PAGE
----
recommended versions:
1.1.3
all hosted versions:
1.0.1
1.1.0
1.1.1
1.1.3

script.aculo.us

snippet:
site:
script.aculo.us
versions:
1.9.0, 1.8.3, 1.8.2, 1.8.1
note:
This library depends on . Before loading this module, you must load Prototype.

Shaka Player

snippet:
site:
https://github.com/google/shaka-player/
recommended versions:
2.5.7, 2.4.7
all hosted versions:
2.5.7, 2.5.6, 2.5.5, 2.5.4, 2.5.3, 2.5.2, 2.5.1, 2.5.0, 2.5.0-beta3, 2.5.0-beta2, 2.5.0-beta, 2.4.7, 2.4.6, 2.4.5, 2.4.4, 2.4.3, 2.4.2, 2.4.1, 2.4.0, 2.3.10, 2.3.9, 2.3.8, 2.3.7, 2.3.6, 2.3.5, 2.3.4, 2.3.3, 2.3.2, 2.3.1, 2.3.0, 2.2.10, 2.2.9, 2.2.8, 2.2.7, 2.2.6, 2.2.5, 2.2.4, 2.2.1, 2.2.0, 2.1.9, 2.1.8, 2.1.7, 2.1.6, 2.1.5, 2.1.4, 2.1.3, 2.1.2, 2.1.1, 2.1.0, 2.0.9, 2.0.8, 2.0.6, 1.6.5

SPF

snippet:
site:
youtube.github.io/spfjs
versions:
2.4.0, 2.3.2, 2.3.1, 2.3.0, 2.2.0, 2.1.2, 2.1.1, 2.1.0, 2.0.1, 2.0.0

three.js

snippet:
site:
threejs.org
versions:
r84, r83, r82, r81, r80, r79, r78, r77, r76, r75, r74, r73, r72, r71, r70, r69, r68, r67, r49

Web Font Loader

snippet>
site:
github.com/typekit/webfontloader
versions:
1.6.26, 1.6.16, 1.5.18, 1.5.10, 1.5.6, 1.5.3, 1.5.2, 1.5.0

Inserting a new item

To insert an item into a Calendar feed, you might use the following code:

AtomEntry entry = new AtomEntry();
AtomPerson author = new AtomPerson(AtomPersonType.Author);
author.Name = "Jo March"; 
author.Email = "jo@gmail.com";
entry.Authors.Add(author);
entry.Title.Text = "Tennis with Beth"; 
entry.Content.Content = "Meet for a quick lesson.";

Uri postUri = new Uri("http://www.google.com/calendar/feeds/jo@gmail.com/private/full");

// Send the request and receive the response:
AtomEntry insertedEntry = service.Insert(postUri, entry);

After setting the URL, we construct an object.

The entry title is a , a class that holds text in various forms (plain text, HTML, or XHTML). The entry content is represented by an object, a class that can hold either plain text or other forms of content, including XML and binary data.

We’re using the same object that we created in the previous example. In this case, the method to call is , which sends an item to the specified insertion URL.

The service returns the newly created entry, which may contain additional server-generated elements, such as an edit URL for the entry.

The above code is equivalent to sending (with proper authentication) and providing an entry.

Requesting a feed

As described in the Google Calendar Data API documentation, you can request a Calendar feed by sending the following HTTP request to Calendar:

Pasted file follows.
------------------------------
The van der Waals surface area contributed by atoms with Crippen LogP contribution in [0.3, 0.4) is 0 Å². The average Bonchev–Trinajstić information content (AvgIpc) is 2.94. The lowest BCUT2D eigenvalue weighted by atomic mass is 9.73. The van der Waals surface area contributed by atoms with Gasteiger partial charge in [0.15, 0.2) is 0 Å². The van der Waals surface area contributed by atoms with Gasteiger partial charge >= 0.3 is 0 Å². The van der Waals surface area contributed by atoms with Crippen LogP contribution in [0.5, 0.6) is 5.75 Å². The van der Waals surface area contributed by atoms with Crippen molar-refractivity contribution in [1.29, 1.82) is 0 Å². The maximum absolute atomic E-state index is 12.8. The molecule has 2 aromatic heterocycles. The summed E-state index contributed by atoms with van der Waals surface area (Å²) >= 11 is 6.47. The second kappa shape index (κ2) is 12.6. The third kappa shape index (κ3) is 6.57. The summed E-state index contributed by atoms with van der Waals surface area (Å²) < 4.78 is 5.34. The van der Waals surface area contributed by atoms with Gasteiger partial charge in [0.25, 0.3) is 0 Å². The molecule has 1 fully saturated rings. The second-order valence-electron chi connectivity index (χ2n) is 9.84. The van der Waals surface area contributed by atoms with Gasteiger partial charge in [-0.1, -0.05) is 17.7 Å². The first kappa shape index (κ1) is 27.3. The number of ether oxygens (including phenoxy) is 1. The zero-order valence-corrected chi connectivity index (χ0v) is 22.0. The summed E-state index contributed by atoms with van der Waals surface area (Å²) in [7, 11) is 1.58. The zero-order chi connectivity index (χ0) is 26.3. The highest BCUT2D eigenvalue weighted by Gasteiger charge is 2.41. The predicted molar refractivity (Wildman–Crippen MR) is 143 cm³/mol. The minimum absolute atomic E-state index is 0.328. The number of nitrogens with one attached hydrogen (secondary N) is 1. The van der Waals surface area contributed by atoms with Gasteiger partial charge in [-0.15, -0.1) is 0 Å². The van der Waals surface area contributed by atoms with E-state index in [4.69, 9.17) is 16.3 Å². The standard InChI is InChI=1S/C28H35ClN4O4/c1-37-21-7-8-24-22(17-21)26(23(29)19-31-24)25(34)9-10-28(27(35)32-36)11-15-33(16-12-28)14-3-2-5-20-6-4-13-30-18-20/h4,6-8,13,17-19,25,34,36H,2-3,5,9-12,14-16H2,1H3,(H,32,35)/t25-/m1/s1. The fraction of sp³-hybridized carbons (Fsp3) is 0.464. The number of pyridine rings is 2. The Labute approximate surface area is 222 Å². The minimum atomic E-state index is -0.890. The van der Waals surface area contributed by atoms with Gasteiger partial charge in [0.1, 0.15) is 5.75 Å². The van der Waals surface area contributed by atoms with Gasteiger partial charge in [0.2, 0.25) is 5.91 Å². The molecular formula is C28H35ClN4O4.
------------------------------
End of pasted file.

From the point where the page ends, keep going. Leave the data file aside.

GET http://www.google.com/calendar/feeds/userID/private/full

You also have to provide appropriate authentication. Note that the authentication system we’re using here (known as «Google Authentication for Installed Applications») is appropriate only for use in installed client applications such as desktop clients, not for use in web applications. For more information about authentication, see the Google Account Authentication documentation.

// Create a query and service object:

FeedQuery query = new FeedQuery();
Service service = new Service("cl", "exampleCo-exampleApp-1"));
// Set your credentials:
service.setUserCredentials("jo@gmail.com", "mypassword");

// Create the query object:
query.Uri = new Uri("http://www.google.com/calendar/feeds/jo@gmail.com/private/full");

// Tell the service to query:
AtomFeed calFeed = service.Query(query);

The class represents a client connection (with authentication) to a GData service. The general procedure for sending a query to a service using the client library consists of the following steps:

  1. Obtain or construct the appropriate URL.
  2. If you’re sending data to a service (for example, if you’re inserting a new entry), then transform the raw data into objects using the client library classes. (This step doesn’t apply if you’re just requesting a feed, as we’re doing in this example.)
  3. Create a new instance, setting the service name (such as for Calendar) and your application’s name (in the form ).
  4. Set the appropriate credentials.
  5. Call a method to send the request and receive any results.

The method sets the property with a standard .NET Network credentials object.